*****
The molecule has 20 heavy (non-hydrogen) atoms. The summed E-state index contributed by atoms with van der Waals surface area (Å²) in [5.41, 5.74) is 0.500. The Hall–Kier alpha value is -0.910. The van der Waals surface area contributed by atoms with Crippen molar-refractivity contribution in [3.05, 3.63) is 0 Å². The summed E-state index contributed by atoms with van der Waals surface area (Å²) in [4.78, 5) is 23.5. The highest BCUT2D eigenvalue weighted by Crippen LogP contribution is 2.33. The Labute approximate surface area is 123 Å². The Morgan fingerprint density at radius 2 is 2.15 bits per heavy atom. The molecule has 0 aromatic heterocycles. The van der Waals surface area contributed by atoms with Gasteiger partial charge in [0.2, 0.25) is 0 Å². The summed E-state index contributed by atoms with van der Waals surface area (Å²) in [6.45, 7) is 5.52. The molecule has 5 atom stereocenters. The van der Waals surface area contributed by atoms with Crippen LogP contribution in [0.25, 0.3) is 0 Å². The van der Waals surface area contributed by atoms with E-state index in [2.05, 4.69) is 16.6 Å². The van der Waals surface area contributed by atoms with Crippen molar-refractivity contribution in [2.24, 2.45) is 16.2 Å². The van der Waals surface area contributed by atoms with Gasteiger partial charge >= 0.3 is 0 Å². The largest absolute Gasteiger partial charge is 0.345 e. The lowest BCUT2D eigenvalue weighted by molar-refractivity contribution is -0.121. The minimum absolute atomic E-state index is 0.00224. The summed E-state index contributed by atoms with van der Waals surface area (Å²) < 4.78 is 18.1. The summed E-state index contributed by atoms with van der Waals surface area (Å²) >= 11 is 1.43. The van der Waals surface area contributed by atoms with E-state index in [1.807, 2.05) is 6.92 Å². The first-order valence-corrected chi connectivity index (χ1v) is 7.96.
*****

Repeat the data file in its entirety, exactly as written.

The molecule has 20 heavy (non-hydrogen) atoms. The summed E-state index contributed by atoms with van der Waals surface area (Å²) in [5.41, 5.74) is 0.500. The Hall–Kier alpha value is -0.910. The van der Waals surface area contributed by atoms with Crippen molar-refractivity contribution in [3.05, 3.63) is 0 Å². The summed E-state index contributed by atoms with van der Waals surface area (Å²) in [4.78, 5) is 23.5. The highest BCUT2D eigenvalue weighted by Crippen LogP contribution is 2.33. The Labute approximate surface area is 123 Å². The Morgan fingerprint density at radius 2 is 2.15 bits per heavy atom. The molecule has 0 aromatic heterocycles. The van der Waals surface area contributed by atoms with Gasteiger partial charge in [0.2, 0.25) is 0 Å². The summed E-state index contributed by atoms with van der Waals surface area (Å²) in [6.45, 7) is 5.52. The molecule has 5 atom stereocenters. The van der Waals surface area contributed by atoms with Crippen LogP contribution in [0.25, 0.3) is 0 Å². The van der Waals surface area contributed by atoms with E-state index in [2.05, 4.69) is 16.6 Å². The van der Waals surface area contributed by atoms with Crippen molar-refractivity contribution in [2.24, 2.45) is 16.2 Å². The van der Waals surface area contributed by atoms with Gasteiger partial charge >= 0.3 is 0 Å². The largest absolute Gasteiger partial charge is 0.345 e. The lowest BCUT2D eigenvalue weighted by molar-refractivity contribution is -0.121. The minimum absolute atomic E-state index is 0.00224. The summed E-state index contributed by atoms with van der Waals surface area (Å²) < 4.78 is 18.1. The summed E-state index contributed by atoms with van der Waals surface area (Å²) >= 11 is 1.43. The van der Waals surface area contributed by atoms with E-state index in [1.807, 2.05) is 6.92 Å². The first-order valence-corrected chi connectivity index (χ1v) is 7.96.